View Single Post
Old 05-31-2008, 07:34 PM   #15  
High Definition is the definition of life.
Shark2k's Avatar

Join Date: Jan 2008
Location: West Orange, NJ
Age: 33
Posts: 874

Originally Posted by erict View Post
A computer or games will never be hooked up to this panel, but I will be buying a blue ray down the road
What I suggest you do is A) go back to the store and see if they can put in a Blu-ray movie and play it at 1080p on one set and 720p on another set. The same movie, at more or less the same spot in the movie so you can see if you actually notice a difference between 720p or 1080p. If you do not notice a difference I would go with the 720p set. If you notice a difference and it's not all that big of a deal to you, again go with the 720p. If you notice a difference and it is a big deal to you (wow, that really looks clearer and sharper in 1080p, I like that much better, type of thing) than go with the 1080p set.

B) if A is not feasible (the store does not have two of the same movies to show, only one TV is hooked up to Blu-ray or whatever) then you could try something else (which would be a little more difficult). This would be, finding two of your friends that have the same Blu-ray movie (and consequently have a Blu-ray player) and hopefully a friend that has a 1080p TV. Then you see if your friends will let you borrow the players and movies, hook them up to two different (I would keep them the same type though for testing) inputs (i.e. two HDMI or two Component). Put the movies into the players and go through different scenes and than switch back and forth between the two inputs and see if you notice a difference. From there, the same decisions would be used as in option A.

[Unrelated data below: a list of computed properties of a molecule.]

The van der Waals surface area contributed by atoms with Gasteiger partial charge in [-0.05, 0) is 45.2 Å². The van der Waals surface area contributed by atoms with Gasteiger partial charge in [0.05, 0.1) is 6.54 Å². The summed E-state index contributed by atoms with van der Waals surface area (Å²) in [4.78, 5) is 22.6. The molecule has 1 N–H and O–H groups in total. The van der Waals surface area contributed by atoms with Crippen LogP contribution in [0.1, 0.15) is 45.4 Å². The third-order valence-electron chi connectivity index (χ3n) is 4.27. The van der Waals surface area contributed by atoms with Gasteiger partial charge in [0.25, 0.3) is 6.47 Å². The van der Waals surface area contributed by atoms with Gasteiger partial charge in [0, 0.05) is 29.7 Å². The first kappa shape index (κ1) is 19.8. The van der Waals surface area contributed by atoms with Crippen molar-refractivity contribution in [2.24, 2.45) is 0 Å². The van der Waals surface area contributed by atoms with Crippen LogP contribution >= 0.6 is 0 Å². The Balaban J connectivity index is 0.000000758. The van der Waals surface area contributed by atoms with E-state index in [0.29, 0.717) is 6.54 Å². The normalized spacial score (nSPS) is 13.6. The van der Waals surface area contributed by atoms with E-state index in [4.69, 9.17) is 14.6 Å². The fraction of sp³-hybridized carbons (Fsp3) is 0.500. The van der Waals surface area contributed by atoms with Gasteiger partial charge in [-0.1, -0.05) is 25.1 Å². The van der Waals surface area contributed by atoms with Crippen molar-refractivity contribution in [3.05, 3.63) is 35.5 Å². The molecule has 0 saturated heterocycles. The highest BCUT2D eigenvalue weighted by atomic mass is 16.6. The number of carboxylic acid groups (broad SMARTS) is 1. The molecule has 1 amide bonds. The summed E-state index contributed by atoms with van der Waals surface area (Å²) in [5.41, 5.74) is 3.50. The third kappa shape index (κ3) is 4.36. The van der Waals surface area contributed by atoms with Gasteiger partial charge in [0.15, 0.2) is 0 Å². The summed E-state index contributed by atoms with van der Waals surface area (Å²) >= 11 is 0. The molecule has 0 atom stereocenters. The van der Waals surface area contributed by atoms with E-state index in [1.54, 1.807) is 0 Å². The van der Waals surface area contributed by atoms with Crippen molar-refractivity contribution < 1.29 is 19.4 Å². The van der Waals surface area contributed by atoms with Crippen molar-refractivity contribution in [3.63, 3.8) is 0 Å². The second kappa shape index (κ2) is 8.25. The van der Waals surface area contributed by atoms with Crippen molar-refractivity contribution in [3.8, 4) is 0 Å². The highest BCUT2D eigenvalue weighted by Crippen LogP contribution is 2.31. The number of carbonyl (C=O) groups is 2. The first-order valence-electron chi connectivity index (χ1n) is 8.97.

That's my 2 cents on the whole ordeal. From what I've read and know, a 50" will probably still be difficult to notice the enhancements of 1080p. But, I would strongly recommend trying to do A (as it is the easiest on your part and you don't have to trouble friends).

Shark2k is offline   Reply With Quote
Sponsored Links